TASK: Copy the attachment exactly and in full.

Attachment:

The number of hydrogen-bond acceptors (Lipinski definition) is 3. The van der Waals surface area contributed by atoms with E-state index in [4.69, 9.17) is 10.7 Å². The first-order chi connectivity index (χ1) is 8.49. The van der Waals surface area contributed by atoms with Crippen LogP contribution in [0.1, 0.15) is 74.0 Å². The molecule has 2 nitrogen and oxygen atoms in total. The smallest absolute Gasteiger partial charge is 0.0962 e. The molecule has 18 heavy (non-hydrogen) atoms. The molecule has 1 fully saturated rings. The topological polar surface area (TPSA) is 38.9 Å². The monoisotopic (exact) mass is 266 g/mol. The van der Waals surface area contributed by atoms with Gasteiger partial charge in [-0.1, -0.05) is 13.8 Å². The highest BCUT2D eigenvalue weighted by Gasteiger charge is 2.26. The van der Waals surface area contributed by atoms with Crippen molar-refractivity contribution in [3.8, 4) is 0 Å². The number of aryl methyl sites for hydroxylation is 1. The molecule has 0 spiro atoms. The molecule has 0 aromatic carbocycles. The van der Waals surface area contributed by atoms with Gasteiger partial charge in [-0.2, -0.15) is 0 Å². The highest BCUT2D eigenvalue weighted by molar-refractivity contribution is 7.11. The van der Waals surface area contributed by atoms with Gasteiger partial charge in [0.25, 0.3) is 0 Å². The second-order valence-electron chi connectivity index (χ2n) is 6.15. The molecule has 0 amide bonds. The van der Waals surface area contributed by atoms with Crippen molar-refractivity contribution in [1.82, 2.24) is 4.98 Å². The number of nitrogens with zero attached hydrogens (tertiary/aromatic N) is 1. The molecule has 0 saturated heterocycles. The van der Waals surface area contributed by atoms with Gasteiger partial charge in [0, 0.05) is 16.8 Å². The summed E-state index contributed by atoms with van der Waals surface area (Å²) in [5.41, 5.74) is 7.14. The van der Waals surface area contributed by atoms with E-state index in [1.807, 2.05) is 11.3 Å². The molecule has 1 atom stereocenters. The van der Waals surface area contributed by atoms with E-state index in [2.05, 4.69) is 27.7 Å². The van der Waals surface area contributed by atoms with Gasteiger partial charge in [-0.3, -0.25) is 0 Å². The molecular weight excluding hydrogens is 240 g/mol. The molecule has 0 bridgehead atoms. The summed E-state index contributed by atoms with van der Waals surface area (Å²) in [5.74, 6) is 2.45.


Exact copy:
The number of hydrogen-bond acceptors (Lipinski definition) is 3. The van der Waals surface area contributed by atoms with E-state index in [4.69, 9.17) is 10.7 Å². The first-order chi connectivity index (χ1) is 8.49. The van der Waals surface area contributed by atoms with Crippen LogP contribution in [0.1, 0.15) is 74.0 Å². The molecule has 2 nitrogen and oxygen atoms in total. The smallest absolute Gasteiger partial charge is 0.0962 e. The molecule has 18 heavy (non-hydrogen) atoms. The molecule has 1 fully saturated rings. The topological polar surface area (TPSA) is 38.9 Å². The monoisotopic (exact) mass is 266 g/mol. The van der Waals surface area contributed by atoms with Gasteiger partial charge in [-0.1, -0.05) is 13.8 Å². The highest BCUT2D eigenvalue weighted by Gasteiger charge is 2.26. The van der Waals surface area contributed by atoms with Crippen molar-refractivity contribution in [3.8, 4) is 0 Å². The number of aryl methyl sites for hydroxylation is 1. The molecule has 0 spiro atoms. The molecule has 0 aromatic carbocycles. The van der Waals surface area contributed by atoms with Gasteiger partial charge in [-0.2, -0.15) is 0 Å². The highest BCUT2D eigenvalue weighted by molar-refractivity contribution is 7.11. The van der Waals surface area contributed by atoms with Gasteiger partial charge in [0.25, 0.3) is 0 Å². The second-order valence-electron chi connectivity index (χ2n) is 6.15. The molecule has 0 amide bonds. The van der Waals surface area contributed by atoms with Crippen molar-refractivity contribution in [1.82, 2.24) is 4.98 Å². The number of nitrogens with zero attached hydrogens (tertiary/aromatic N) is 1. The molecule has 0 saturated heterocycles. The van der Waals surface area contributed by atoms with Gasteiger partial charge in [0, 0.05) is 16.8 Å². The summed E-state index contributed by atoms with van der Waals surface area (Å²) in [5.41, 5.74) is 7.14. The van der Waals surface area contributed by atoms with E-state index in [1.807, 2.05) is 11.3 Å². The molecule has 1 atom stereocenters. The van der Waals surface area contributed by atoms with E-state index in [2.05, 4.69) is 27.7 Å². The van der Waals surface area contributed by atoms with Gasteiger partial charge in [-0.3, -0.25) is 0 Å². The molecular weight excluding hydrogens is 240 g/mol. The molecule has 0 bridgehead atoms. The summed E-state index contributed by atoms with van der Waals surface area (Å²) in [5.74, 6) is 2.45.